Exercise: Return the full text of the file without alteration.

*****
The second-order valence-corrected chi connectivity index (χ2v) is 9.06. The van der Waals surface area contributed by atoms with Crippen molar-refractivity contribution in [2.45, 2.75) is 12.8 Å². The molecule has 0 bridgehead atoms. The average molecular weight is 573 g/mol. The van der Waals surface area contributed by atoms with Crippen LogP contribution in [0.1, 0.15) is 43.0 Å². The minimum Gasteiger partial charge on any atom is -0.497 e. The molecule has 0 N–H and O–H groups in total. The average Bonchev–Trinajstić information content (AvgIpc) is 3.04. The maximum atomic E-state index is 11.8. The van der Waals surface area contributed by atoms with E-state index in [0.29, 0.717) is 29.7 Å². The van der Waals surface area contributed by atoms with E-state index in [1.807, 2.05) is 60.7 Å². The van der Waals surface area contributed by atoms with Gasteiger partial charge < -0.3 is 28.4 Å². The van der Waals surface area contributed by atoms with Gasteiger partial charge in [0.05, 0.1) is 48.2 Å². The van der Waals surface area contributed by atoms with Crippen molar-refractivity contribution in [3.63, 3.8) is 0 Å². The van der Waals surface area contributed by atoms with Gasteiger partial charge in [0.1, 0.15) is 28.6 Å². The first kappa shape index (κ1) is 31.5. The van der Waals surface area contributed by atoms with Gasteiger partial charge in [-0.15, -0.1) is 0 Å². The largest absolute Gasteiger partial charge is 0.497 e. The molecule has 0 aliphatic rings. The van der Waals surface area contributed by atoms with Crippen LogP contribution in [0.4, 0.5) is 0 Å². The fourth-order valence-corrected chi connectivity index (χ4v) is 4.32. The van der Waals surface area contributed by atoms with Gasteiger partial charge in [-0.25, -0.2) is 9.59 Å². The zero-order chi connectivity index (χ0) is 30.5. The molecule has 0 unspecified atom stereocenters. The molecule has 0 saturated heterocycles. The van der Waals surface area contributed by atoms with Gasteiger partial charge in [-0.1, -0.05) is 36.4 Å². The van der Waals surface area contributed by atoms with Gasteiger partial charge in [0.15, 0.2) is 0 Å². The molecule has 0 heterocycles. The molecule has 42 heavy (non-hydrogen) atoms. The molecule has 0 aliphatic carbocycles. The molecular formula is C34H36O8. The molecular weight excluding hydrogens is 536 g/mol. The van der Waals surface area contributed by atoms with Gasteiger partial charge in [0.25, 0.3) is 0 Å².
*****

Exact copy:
The second-order valence-corrected chi connectivity index (χ2v) is 9.06. The van der Waals surface area contributed by atoms with Crippen molar-refractivity contribution in [2.45, 2.75) is 12.8 Å². The molecule has 0 bridgehead atoms. The average molecular weight is 573 g/mol. The van der Waals surface area contributed by atoms with Crippen LogP contribution in [0.1, 0.15) is 43.0 Å². The minimum Gasteiger partial charge on any atom is -0.497 e. The molecule has 0 N–H and O–H groups in total. The average Bonchev–Trinajstić information content (AvgIpc) is 3.04. The maximum atomic E-state index is 11.8. The van der Waals surface area contributed by atoms with E-state index in [0.29, 0.717) is 29.7 Å². The van der Waals surface area contributed by atoms with E-state index in [1.807, 2.05) is 60.7 Å². The van der Waals surface area contributed by atoms with Gasteiger partial charge < -0.3 is 28.4 Å². The van der Waals surface area contributed by atoms with Gasteiger partial charge in [0.05, 0.1) is 48.2 Å². The van der Waals surface area contributed by atoms with Crippen molar-refractivity contribution in [3.63, 3.8) is 0 Å². The van der Waals surface area contributed by atoms with Gasteiger partial charge in [0.1, 0.15) is 28.6 Å². The first kappa shape index (κ1) is 31.5. The van der Waals surface area contributed by atoms with Gasteiger partial charge in [-0.15, -0.1) is 0 Å². The largest absolute Gasteiger partial charge is 0.497 e. The molecule has 0 aliphatic rings. The van der Waals surface area contributed by atoms with Crippen LogP contribution in [0.4, 0.5) is 0 Å². The fourth-order valence-corrected chi connectivity index (χ4v) is 4.32. The van der Waals surface area contributed by atoms with Gasteiger partial charge in [-0.25, -0.2) is 9.59 Å². The zero-order chi connectivity index (χ0) is 30.5. The molecule has 0 unspecified atom stereocenters. The molecule has 0 saturated heterocycles. The van der Waals surface area contributed by atoms with Gasteiger partial charge in [-0.1, -0.05) is 36.4 Å². The van der Waals surface area contributed by atoms with Gasteiger partial charge in [0.15, 0.2) is 0 Å². The molecule has 0 heterocycles. The molecule has 42 heavy (non-hydrogen) atoms. The molecule has 0 aliphatic carbocycles. The molecular formula is C34H36O8. The molecular weight excluding hydrogens is 536 g/mol. The van der Waals surface area contributed by atoms with Gasteiger partial charge in [0.25, 0.3) is 0 Å².